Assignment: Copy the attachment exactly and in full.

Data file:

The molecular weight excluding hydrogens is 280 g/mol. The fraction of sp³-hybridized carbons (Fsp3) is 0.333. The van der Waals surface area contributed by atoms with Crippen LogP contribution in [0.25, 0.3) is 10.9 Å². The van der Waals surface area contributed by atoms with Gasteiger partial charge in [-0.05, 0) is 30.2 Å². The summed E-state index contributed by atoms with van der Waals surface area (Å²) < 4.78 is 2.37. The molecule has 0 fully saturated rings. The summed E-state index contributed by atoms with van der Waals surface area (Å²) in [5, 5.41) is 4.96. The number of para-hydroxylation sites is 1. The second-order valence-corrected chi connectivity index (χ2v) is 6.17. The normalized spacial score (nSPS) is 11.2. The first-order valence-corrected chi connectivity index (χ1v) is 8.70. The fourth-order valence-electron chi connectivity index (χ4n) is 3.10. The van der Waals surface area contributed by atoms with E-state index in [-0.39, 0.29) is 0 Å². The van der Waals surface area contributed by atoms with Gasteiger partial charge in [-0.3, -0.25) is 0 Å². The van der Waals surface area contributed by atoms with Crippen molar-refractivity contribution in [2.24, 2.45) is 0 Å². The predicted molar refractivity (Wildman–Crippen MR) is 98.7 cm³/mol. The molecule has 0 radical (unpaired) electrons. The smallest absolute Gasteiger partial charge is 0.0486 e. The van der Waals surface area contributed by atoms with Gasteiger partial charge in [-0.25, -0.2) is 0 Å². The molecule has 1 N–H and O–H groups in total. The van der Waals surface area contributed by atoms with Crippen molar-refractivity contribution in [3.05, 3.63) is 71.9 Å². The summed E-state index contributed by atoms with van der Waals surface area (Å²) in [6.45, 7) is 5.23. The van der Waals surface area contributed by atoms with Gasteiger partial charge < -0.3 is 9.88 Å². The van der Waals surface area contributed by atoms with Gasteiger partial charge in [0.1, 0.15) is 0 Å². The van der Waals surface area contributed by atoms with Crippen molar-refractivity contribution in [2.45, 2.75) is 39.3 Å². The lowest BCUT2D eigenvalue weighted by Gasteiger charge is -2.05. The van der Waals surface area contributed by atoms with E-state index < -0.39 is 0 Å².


The molecular weight excluding hydrogens is 280 g/mol. The fraction of sp³-hybridized carbons (Fsp3) is 0.333. The van der Waals surface area contributed by atoms with Crippen LogP contribution in [0.25, 0.3) is 10.9 Å². The van der Waals surface area contributed by atoms with Gasteiger partial charge in [-0.05, 0) is 30.2 Å². The summed E-state index contributed by atoms with van der Waals surface area (Å²) < 4.78 is 2.37. The molecule has 0 fully saturated rings. The summed E-state index contributed by atoms with van der Waals surface area (Å²) in [5, 5.41) is 4.96. The number of para-hydroxylation sites is 1. The second-order valence-corrected chi connectivity index (χ2v) is 6.17. The normalized spacial score (nSPS) is 11.2. The first-order valence-corrected chi connectivity index (χ1v) is 8.70. The fourth-order valence-electron chi connectivity index (χ4n) is 3.10. The van der Waals surface area contributed by atoms with E-state index in [-0.39, 0.29) is 0 Å². The van der Waals surface area contributed by atoms with Gasteiger partial charge in [-0.3, -0.25) is 0 Å². The van der Waals surface area contributed by atoms with Crippen molar-refractivity contribution in [2.24, 2.45) is 0 Å². The predicted molar refractivity (Wildman–Crippen MR) is 98.7 cm³/mol. The molecule has 0 radical (unpaired) electrons. The smallest absolute Gasteiger partial charge is 0.0486 e. The van der Waals surface area contributed by atoms with Gasteiger partial charge in [-0.25, -0.2) is 0 Å². The molecule has 1 N–H and O–H groups in total. The van der Waals surface area contributed by atoms with Crippen molar-refractivity contribution in [3.05, 3.63) is 71.9 Å². The summed E-state index contributed by atoms with van der Waals surface area (Å²) in [6.45, 7) is 5.23. The van der Waals surface area contributed by atoms with Gasteiger partial charge < -0.3 is 9.88 Å². The van der Waals surface area contributed by atoms with Gasteiger partial charge in [0.1, 0.15) is 0 Å². The van der Waals surface area contributed by atoms with Crippen molar-refractivity contribution in [2.45, 2.75) is 39.3 Å². The lowest BCUT2D eigenvalue weighted by Gasteiger charge is -2.05. The van der Waals surface area contributed by atoms with E-state index < -0.39 is 0 Å².